Gregory Taronites

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For other people named Gregory Taronites, see Gregory Taronites (disambiguation).
Gregory Taronites
Ambush and death of Gregorios Taronites by the Bulgarians.jpg
The death of Gregory Taronites in the Bulgarian ambush, miniature from the Madrid Skylitzes
Died ca. 991/995
Allegiance Byzantine Empire
Rank doux of Thessalonica
Wars Rebellion of Bardas Skleros, Byzantine–Bulgarian wars

Gregory Taronites (Greek: Γρηγόριος Ταρωνίτης) was an Armenian prince of Taron, who went over to Byzantine service and held senior commands and governorships under Emperor Basil II. He was killed by the Bulgarians at an ambush near Thessalonica in ca. 991 or 995.

Life[edit]

Gregory was a son of Ashot III, prince of the region of Taron in southern Armenia. At Ashot's death in 967/8, Gregory and his brother, Bagrat (Pankratios in Greek) ceded Taron to the Byzantine Empire in exchange for extensive lands inside the Empire and the title of patrikios.[1][2]

The two brothers became involved in the civil wars between Emperor Basil II (r. 976–1025) and the mighty military aristocracy of Asia Minor, led by Bardas Phokas the Younger and Bardas Skleros. When Skleros rebelled in 976, they initially supported him, but soon switched over to the Emperor's side.[1][2] In 988/9, during the revolt of Bardas Phokas, according to the historian Yahya of Antioch, Gregory, by now a magistros, was sent to recruit an army at Trebizond and lead it against Phokas. He was defeated en route by Phokas' son Nikephoros and his allies, the Iberians under David of Tao.[2][3][4]

Byzantine Greece in the 10th century

Following the suppression of the magnates' revolts, Basil II turned his attention to the Balkans, where Samuel of Bulgaria was menacing the Byzantine territories. In 991 he campaigned in Macedonia and captured the fortress of Berroia, before returning to Constantinople. The emperor left Gregory Taronites in charge of the Balkan army and tasked him with stopping Samuel's raids.[5][6] Taronites was named doux and made Thessalonica his seat. It is unclear whether in this context the title of doux implies simply a military command over the troops entrusted to him by the emperor, or, as it is usually interpreted, whether it includes the governorship of the theme of Thessalonica as well, which was previously held by a strategos.[7][8]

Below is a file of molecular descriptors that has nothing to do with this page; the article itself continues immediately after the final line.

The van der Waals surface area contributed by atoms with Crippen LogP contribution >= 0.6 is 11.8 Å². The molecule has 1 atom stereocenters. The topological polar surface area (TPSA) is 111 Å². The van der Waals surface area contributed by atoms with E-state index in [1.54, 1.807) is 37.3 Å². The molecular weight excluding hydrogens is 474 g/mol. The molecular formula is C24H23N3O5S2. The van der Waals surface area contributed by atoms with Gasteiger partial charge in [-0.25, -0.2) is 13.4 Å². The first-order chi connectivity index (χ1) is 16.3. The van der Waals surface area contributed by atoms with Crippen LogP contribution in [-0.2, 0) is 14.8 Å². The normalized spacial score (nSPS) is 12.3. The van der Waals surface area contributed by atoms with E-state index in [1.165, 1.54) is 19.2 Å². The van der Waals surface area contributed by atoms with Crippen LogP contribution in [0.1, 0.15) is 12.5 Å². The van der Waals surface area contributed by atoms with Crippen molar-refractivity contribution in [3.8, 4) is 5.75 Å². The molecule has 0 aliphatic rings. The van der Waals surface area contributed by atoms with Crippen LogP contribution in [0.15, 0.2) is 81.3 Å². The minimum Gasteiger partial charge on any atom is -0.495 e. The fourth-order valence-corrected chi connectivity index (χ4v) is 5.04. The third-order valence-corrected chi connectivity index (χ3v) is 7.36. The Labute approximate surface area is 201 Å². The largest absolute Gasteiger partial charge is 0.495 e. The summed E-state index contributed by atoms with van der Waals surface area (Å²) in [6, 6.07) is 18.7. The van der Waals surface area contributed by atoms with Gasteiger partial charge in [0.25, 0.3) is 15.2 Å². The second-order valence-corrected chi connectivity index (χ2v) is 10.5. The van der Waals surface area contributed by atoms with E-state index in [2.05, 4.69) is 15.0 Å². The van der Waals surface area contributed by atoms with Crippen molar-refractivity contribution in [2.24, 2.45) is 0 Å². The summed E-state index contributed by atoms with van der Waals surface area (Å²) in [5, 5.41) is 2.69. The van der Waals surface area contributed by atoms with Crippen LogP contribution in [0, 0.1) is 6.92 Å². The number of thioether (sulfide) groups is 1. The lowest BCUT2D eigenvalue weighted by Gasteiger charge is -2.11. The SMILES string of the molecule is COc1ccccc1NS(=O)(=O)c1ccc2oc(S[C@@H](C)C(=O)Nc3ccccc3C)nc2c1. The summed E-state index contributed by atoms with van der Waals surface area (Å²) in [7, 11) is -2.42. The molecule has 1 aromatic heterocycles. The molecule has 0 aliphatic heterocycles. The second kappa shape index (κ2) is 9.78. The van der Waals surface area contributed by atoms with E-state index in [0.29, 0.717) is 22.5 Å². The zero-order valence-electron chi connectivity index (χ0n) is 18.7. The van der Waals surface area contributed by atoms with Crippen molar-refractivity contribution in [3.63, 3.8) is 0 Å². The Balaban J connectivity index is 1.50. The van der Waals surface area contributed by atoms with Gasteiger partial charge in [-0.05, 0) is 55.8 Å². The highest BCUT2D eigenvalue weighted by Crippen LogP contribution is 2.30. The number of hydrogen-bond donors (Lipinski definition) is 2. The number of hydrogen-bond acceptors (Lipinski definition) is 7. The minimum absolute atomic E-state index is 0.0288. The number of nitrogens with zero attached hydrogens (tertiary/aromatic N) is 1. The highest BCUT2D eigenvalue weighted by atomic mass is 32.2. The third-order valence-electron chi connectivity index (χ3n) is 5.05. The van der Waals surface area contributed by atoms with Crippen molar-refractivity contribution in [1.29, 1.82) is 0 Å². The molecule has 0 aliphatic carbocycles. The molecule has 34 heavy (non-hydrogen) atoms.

Some time after his appointment, Gregory Taronites was killed by the Bulgarians in an ambush near Thessalonica. A raiding party had approached the city, and Gregory sent out his son, Ashot, with the vanguard to make contact with them and reconnoitre. The over-eager Ashot engaged the Bulgarians and drove them back, but was drawn into a prepared ambush and encircled with his men. His father, following up with the main Byzantine force, rushed to his rescue, but was killed.[9] The exact date of this event is unknown. The chronology of the account of John Skylitzes seems to place it in 996, while Armenian sources place it in 991. Modern research holds that it must have happened at the latest in mid-995, as John Chaldos is attested as doux of Thessalonica later in the same year.[7][10]

Family[edit]

Along with his brother, Gregory was the founder of the noble Taronites family, which remained prominent in Byzantium until the end of the 12th century.[1] Gregory's son Ashot was captured by the Bulgarians, but ended up marrying Samuel's daughter Miroslava and becoming governor of Dyrrhachium, which he soon surrendered back to the Byzantines.[11] Gregory had at least another child, a daughter Irene, who was wed to Romanos Saronites.[1][2]

References[edit]

  1. ^ a b c d Kazhdan 1991, pp. 2012–2013.
  2. ^ a b c d PmbZ, Gregorios Taronites (#22428).
  3. ^ Holmes 2005, pp. 98 note 69, 320, 406 note 21.
  4. ^ Strässle 2006, p. 78 note 1080.
  5. ^ Holmes 2005, pp. 195–196, 406.
  6. ^ Strässle 2006, pp. 90, 240.
  7. ^ a b Holmes 2005, pp. 403–404.
  8. ^ Strässle 2006, p. 218 note 21.
  9. ^ Holmes 2005, pp. 165, 406–407.
  10. ^ Strässle 2006, pp. 78, 405.
  11. ^ Holmes 2005, pp. 103–104, 196.

Sources[edit]

Unknown Governor (doux) of Thessalonica
991–ca. 995
Succeeded by
John Chaldos